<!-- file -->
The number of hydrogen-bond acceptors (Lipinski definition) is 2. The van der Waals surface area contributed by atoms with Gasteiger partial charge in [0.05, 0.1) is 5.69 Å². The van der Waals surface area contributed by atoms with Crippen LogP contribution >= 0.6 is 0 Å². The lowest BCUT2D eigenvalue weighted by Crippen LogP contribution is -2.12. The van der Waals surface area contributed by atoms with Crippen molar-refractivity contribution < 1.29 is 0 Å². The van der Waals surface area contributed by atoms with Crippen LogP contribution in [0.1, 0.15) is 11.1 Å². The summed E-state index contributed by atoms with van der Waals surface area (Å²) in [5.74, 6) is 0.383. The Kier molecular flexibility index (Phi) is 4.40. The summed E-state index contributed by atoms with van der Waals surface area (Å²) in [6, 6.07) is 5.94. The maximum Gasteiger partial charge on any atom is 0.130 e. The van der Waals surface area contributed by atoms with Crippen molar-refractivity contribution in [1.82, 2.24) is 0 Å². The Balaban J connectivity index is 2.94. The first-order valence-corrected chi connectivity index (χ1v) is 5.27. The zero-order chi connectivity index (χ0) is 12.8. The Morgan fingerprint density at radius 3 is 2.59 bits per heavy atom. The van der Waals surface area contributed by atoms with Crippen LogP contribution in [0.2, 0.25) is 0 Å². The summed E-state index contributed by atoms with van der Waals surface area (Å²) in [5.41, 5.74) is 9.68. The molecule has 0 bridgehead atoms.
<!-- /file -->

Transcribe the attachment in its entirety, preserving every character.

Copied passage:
The number of hydrogen-bond acceptors (Lipinski definition) is 2. The van der Waals surface area contributed by atoms with Gasteiger partial charge in [0.05, 0.1) is 5.69 Å². The van der Waals surface area contributed by atoms with Crippen LogP contribution >= 0.6 is 0 Å². The lowest BCUT2D eigenvalue weighted by Crippen LogP contribution is -2.12. The van der Waals surface area contributed by atoms with Crippen molar-refractivity contribution < 1.29 is 0 Å². The van der Waals surface area contributed by atoms with Crippen LogP contribution in [0.1, 0.15) is 11.1 Å². The summed E-state index contributed by atoms with van der Waals surface area (Å²) in [5.74, 6) is 0.383. The Kier molecular flexibility index (Phi) is 4.40. The summed E-state index contributed by atoms with van der Waals surface area (Å²) in [6, 6.07) is 5.94. The maximum Gasteiger partial charge on any atom is 0.130 e. The van der Waals surface area contributed by atoms with Crippen molar-refractivity contribution in [1.82, 2.24) is 0 Å². The Balaban J connectivity index is 2.94. The first-order valence-corrected chi connectivity index (χ1v) is 5.27. The zero-order chi connectivity index (χ0) is 12.8. The Morgan fingerprint density at radius 3 is 2.59 bits per heavy atom. The van der Waals surface area contributed by atoms with Crippen LogP contribution in [0.2, 0.25) is 0 Å². The summed E-state index contributed by atoms with van der Waals surface area (Å²) in [5.41, 5.74) is 9.68. The molecule has 0 bridgehead atoms.